This provides a window of opportunity to invest in power that is clean – and secure. All that is now required is a range of leadership and policy steps.
And as policy-makers increasingly act to support sustainable power solutions, so the business case for them becomes stronger.

And it’s because of that opportunity that we have created BP Alternative Energy and started to implement our plans to invest more than $8bn in this business over 10 years. Altogether, our aim is for the Alternative Energy business to reduce forecast CO2 emissions by more than 24 million tonnes per year by 2015. That’s roughly equivalent to twice the annual emissions of New Delhi.

Alternative Energy brings together all BP’s low-carbon power businesses under one roof. We have a set of technologies that gives us opportunity to invest and to investigate new possibilities.

We have BP Solar – our leading, which we have built over the past thirty years, into a leading global business.

We have also made some significant investments in wind power. In the US, our portfolio includes the opportunity to develop almost 100 projects with a potential total generating capacity of some 15,000 MW.

Also in Alternative Energy are our combined cycle gas turbine operations which give us stakes in some 12,000MW of natural gas power generation around the world. We believe gas fired power plants will be very much a part of the future energy industry because of their lower emissions.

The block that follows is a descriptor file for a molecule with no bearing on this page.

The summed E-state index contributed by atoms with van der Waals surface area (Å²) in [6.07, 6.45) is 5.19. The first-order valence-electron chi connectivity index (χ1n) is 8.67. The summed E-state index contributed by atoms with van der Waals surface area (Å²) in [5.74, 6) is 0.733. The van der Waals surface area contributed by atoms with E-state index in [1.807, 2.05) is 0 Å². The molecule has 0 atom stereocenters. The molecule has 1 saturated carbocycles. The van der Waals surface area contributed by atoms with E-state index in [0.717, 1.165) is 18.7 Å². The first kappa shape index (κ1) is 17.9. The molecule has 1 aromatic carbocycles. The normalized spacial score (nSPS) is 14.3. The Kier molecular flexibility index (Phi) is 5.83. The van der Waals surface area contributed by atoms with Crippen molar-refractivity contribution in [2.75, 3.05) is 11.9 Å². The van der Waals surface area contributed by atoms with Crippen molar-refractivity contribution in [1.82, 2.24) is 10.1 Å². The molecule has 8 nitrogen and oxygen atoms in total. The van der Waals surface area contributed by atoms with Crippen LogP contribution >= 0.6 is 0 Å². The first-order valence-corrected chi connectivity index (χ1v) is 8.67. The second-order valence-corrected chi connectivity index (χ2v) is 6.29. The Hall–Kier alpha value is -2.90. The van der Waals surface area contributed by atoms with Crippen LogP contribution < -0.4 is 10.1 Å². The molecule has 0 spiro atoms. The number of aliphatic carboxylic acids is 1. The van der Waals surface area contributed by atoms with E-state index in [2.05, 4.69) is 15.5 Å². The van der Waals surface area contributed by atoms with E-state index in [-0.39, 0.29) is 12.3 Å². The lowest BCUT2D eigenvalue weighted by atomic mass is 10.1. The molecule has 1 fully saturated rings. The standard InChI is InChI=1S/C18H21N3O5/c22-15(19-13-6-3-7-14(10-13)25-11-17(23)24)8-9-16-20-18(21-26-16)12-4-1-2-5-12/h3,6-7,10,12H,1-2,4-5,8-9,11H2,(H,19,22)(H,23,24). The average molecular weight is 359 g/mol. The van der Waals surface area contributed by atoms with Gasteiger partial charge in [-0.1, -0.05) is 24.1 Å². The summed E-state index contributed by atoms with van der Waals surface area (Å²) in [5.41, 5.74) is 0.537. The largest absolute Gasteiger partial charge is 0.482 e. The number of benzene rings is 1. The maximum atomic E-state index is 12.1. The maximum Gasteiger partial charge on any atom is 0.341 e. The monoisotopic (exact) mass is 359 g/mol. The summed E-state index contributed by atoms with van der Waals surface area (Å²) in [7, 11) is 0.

And the business also includes our plans for projects that generate power from hydrogen – using hydrocarbon feedstocks but capturing and storing the carbon. These projects have huge potential because they offer a means to generate clean power from hydrocarbons. In particular they offer a way to reduce the environmental impact of coal.
4. Why India?
So having set out that global context, what about our activities and our aspirations here in India?

We recognise the immense diversity of modern India and how that diversity drives quite different needs. On the one hand, the urgent need to rapidly increase the bulk supply of energy to underpin what is a well established but fast growing modern economy. And on the other hand, a need to develop energy and energy infrastructure which extends economic activity in towns and cities or provides energy for basic services and development in rural areas.